The Golden Ear Aon 3 monitors have a stated FR of 38 Hz - 35 kHz with a sensitivity of 90 db and nominal impedance of 8 ohms. They weigh in at about 15 lbs each. The Scott tube amp was originally built in 1961 and delivers 18 WPC pentode.

Impressions

It was really awesome just sitting and chatting with Brad for a bit about music - we both wish Bon Scott had stuck around a bit longer! :bigsmile: - and I picked up a couple new artists for my collection here as well.

The Golden Ear Aon 3s are one of those monitors I enjoy - a monitor with big sound. Aesthetically, they are average in appearance - the only thing that stuck out for me was the shape as they slightly reminded me of one of the builds I have seen in our DIY forum which I believe are termed the "Monkey Coffins". As far as the sound, they were a solid monitor but nothing really stuck out for me.


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OddWatt Audio was the first visit on Saturday morning. They had a set of Martin Logan Prefaces set up, but (teaser incoming! :)) that was not the intriguing part.

The system setup includes:

No code has to be inserted here.

First, a few photos:

The front wall:



Some closer shots of the various equipment:










Background / Specifications:

OddWatt is a company run by a couple of guys - Bruce and Rodney - who are just a couple of DIYers at heart. Their product line features several kits for building your own tube amps. The OddWatt monoblocks which were in use are Class A and provide an astounding 45W. They use tubes made by Sylvania in 1944.


Impressions / Thoughts:

The OddWatt monoblocks have a very industrial appearance which I think allows them to blend in really well with your system. However, the best thing about all the OddWatt products are that they provide the kit for you to build it yourself! For the individual looking to build a two channel system, I think the OddWatt monoblocks provide a great start. As a matter of fact. Wayne Parham was using them to drive his room.


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Saturday morning took us into the Departure Audio room.

The system setup included:

No code has to be inserted here.

A few photos:

The front wall:




If you look closely, you can see Sonnie's reflection in the picture on the wall! :bigsmile:



Background / Specifications:

Departure Audio is a Texas-based company that provides expert advice for procuring and configuring individual components and full systems for music lovers. The loudspeakers shown are the Chromas from Green Mountain Audio which appear to be a new offering so there were no specifications available although Julian did state that the monitors do go down to 47 Hz (+- 3db).

Impressions / Thoughts:

For those that have been reading my reviews for shows, you know how much I appreciate monitors with big sound. The Chromas fit that criteria well - if I closed my eyes to listen, I would have guessed these were towers. As far as aesthetics, this monitor caused me to think again of the "Monkey Coffins" built by one of our DIYers. The finish was OK, a deep black that would disappear easily in my opinion.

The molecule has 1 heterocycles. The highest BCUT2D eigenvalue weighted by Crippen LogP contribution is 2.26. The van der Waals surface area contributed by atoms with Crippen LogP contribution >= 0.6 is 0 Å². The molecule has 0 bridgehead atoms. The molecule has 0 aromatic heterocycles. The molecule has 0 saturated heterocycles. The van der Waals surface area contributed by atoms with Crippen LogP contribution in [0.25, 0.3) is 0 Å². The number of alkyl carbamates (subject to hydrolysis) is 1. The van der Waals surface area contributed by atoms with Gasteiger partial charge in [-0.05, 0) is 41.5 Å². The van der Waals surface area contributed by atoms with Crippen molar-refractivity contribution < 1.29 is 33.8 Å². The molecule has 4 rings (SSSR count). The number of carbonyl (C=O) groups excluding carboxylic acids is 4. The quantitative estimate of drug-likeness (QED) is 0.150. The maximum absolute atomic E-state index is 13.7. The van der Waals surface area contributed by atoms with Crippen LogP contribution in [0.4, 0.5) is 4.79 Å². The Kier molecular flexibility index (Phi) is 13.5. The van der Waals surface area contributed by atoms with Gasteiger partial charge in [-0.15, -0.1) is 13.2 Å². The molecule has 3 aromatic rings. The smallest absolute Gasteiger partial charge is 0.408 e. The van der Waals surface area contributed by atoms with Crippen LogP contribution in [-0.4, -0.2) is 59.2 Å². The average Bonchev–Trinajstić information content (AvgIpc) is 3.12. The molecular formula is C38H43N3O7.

The first track we listened to was an instrumental track. It sounded bright to me - the best way for me to explain it is to think what your car stereo would sound like if you turned the treble up - and I tend to prefer a more mellow sound. On a Tom Jones track, they showed good dynamic range and imaged well - Tom was locked dead center. However, the sweet spot was small as when I shifted one seat over, you could localize the speakers easily. Low end was very impressive for a monitor - great thwump and pretty clean.

Please use the LSAF 2013 Discussion / Comments thread for questions and comments.
 

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Both Friday and Saturday night we visited the Soundfield Audio room. I had met AJ at Axpona and thoroughly enjoyed chatting with him again as we sat and talked about speaker design. AJ had two systems set up, but I only had an opportunity to hear one.

The system setup for the one I heard included:

No code has to be inserted here.


The other system included:


No code has to be inserted here.

Some pictures of the room / equipment:

The front wall:






Some closer photos of the equipment:







Background / Specifications:

The 1812s are packaged as a system using a 12" ring radiator compression driver, 6" rear wideband driver with shaped bipolar response in the top unit. The base is an 18" active dipole subwoofer. The tentative MSRP for this system is $7,500.

The VSFT2 uses a planar ribbon horn mid / tweeter, dome supertweeter, and two 10" woofers in an active cardioid bass enclosure. The MSRP for these (with the finish pictured above) is $3,000.

There are currently no listed specifications.

Thoughts / Impressions:

The 1812s are a prototype and the cabinet / finish design is not quite complete; however, AJ stated that the finish would be very flexible with potentially veneers, wood, and paint finish available. There is an outside chance these will be shown at the Capital AudioFest at the end of July.

No room treatments were used in the room, and that was by design. The speakers are designed to work in an average furnished room by using dipole-designed speakers and subs. As this is the second time I have heard a set of Soundfield Audio speakers, I must say I like how AJ's speakers always have big sound. The 1812s had no issues at all filling the room.